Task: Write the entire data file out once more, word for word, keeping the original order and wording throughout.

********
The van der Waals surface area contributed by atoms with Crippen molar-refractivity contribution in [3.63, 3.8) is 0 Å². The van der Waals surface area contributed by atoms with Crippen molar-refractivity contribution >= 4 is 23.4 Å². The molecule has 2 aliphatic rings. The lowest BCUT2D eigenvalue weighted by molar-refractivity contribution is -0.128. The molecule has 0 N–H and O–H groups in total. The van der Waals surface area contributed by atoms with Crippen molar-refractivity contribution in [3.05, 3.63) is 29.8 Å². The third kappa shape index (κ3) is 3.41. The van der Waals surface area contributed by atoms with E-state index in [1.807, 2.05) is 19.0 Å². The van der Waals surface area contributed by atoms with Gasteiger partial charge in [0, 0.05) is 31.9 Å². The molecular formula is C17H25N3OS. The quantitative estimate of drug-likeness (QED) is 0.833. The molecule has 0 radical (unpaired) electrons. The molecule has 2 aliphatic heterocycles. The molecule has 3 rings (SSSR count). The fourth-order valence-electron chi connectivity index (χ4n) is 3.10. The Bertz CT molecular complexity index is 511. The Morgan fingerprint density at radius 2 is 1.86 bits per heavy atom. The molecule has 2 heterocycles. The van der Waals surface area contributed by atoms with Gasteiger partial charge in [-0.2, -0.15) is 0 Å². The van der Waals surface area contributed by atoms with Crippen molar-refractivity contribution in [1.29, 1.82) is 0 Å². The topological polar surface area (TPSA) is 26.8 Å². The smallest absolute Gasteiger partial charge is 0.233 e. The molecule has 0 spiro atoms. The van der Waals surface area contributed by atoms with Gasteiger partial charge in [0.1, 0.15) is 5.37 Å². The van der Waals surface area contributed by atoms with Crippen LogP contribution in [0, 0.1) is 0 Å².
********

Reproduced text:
The van der Waals surface area contributed by atoms with Crippen molar-refractivity contribution in [3.63, 3.8) is 0 Å². The van der Waals surface area contributed by atoms with Crippen molar-refractivity contribution >= 4 is 23.4 Å². The molecule has 2 aliphatic rings. The lowest BCUT2D eigenvalue weighted by molar-refractivity contribution is -0.128. The molecule has 0 N–H and O–H groups in total. The van der Waals surface area contributed by atoms with Crippen molar-refractivity contribution in [3.05, 3.63) is 29.8 Å². The third kappa shape index (κ3) is 3.41. The van der Waals surface area contributed by atoms with E-state index in [1.807, 2.05) is 19.0 Å². The van der Waals surface area contributed by atoms with Gasteiger partial charge in [0, 0.05) is 31.9 Å². The molecular formula is C17H25N3OS. The quantitative estimate of drug-likeness (QED) is 0.833. The molecule has 0 radical (unpaired) electrons. The molecule has 2 aliphatic heterocycles. The molecule has 3 rings (SSSR count). The fourth-order valence-electron chi connectivity index (χ4n) is 3.10. The Bertz CT molecular complexity index is 511. The Morgan fingerprint density at radius 2 is 1.86 bits per heavy atom. The molecule has 2 heterocycles. The van der Waals surface area contributed by atoms with Gasteiger partial charge in [-0.2, -0.15) is 0 Å². The van der Waals surface area contributed by atoms with Crippen molar-refractivity contribution in [1.29, 1.82) is 0 Å². The topological polar surface area (TPSA) is 26.8 Å². The smallest absolute Gasteiger partial charge is 0.233 e. The molecule has 0 spiro atoms. The van der Waals surface area contributed by atoms with Gasteiger partial charge in [0.1, 0.15) is 5.37 Å². The van der Waals surface area contributed by atoms with Crippen LogP contribution in [0, 0.1) is 0 Å².